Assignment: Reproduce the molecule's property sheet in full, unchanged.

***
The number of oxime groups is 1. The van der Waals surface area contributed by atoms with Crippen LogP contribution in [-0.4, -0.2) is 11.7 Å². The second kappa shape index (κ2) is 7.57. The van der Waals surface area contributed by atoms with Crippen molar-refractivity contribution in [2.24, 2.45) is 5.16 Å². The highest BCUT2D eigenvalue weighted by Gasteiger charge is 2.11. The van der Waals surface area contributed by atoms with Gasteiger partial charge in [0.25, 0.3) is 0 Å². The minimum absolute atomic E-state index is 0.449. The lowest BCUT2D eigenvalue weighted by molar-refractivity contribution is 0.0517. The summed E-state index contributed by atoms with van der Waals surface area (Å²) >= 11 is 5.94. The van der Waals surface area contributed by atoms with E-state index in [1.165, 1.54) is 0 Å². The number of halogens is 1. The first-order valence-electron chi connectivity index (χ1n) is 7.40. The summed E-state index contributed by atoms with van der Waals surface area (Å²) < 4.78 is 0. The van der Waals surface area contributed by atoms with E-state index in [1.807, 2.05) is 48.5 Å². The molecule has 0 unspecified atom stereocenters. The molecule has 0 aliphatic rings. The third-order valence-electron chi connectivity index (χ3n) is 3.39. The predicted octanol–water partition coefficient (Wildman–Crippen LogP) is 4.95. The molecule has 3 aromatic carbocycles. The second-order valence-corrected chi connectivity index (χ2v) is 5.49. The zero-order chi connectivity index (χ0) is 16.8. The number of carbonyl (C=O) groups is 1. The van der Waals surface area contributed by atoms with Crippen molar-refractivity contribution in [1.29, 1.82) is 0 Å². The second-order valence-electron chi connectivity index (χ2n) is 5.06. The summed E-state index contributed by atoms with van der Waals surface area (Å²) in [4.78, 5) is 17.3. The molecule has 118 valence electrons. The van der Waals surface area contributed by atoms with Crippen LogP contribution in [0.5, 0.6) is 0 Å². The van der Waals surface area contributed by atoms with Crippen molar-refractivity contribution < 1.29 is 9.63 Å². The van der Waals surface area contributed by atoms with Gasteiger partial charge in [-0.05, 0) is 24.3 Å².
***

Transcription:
The number of oxime groups is 1. The van der Waals surface area contributed by atoms with Crippen LogP contribution in [-0.4, -0.2) is 11.7 Å². The second kappa shape index (κ2) is 7.57. The van der Waals surface area contributed by atoms with Crippen molar-refractivity contribution in [2.24, 2.45) is 5.16 Å². The highest BCUT2D eigenvalue weighted by Gasteiger charge is 2.11. The van der Waals surface area contributed by atoms with Gasteiger partial charge in [0.25, 0.3) is 0 Å². The minimum absolute atomic E-state index is 0.449. The lowest BCUT2D eigenvalue weighted by molar-refractivity contribution is 0.0517. The summed E-state index contributed by atoms with van der Waals surface area (Å²) >= 11 is 5.94. The van der Waals surface area contributed by atoms with E-state index in [1.165, 1.54) is 0 Å². The number of halogens is 1. The first-order valence-electron chi connectivity index (χ1n) is 7.40. The summed E-state index contributed by atoms with van der Waals surface area (Å²) < 4.78 is 0. The van der Waals surface area contributed by atoms with E-state index in [1.807, 2.05) is 48.5 Å². The molecule has 0 unspecified atom stereocenters. The molecule has 0 aliphatic rings. The third-order valence-electron chi connectivity index (χ3n) is 3.39. The predicted octanol–water partition coefficient (Wildman–Crippen LogP) is 4.95. The molecule has 3 aromatic carbocycles. The second-order valence-corrected chi connectivity index (χ2v) is 5.49. The zero-order chi connectivity index (χ0) is 16.8. The number of carbonyl (C=O) groups is 1. The van der Waals surface area contributed by atoms with Crippen molar-refractivity contribution in [1.29, 1.82) is 0 Å². The second-order valence-electron chi connectivity index (χ2n) is 5.06. The summed E-state index contributed by atoms with van der Waals surface area (Å²) in [4.78, 5) is 17.3. The molecule has 118 valence electrons. The van der Waals surface area contributed by atoms with Crippen LogP contribution in [0.5, 0.6) is 0 Å². The van der Waals surface area contributed by atoms with Crippen molar-refractivity contribution < 1.29 is 9.63 Å². The van der Waals surface area contributed by atoms with Gasteiger partial charge in [-0.05, 0) is 24.3 Å².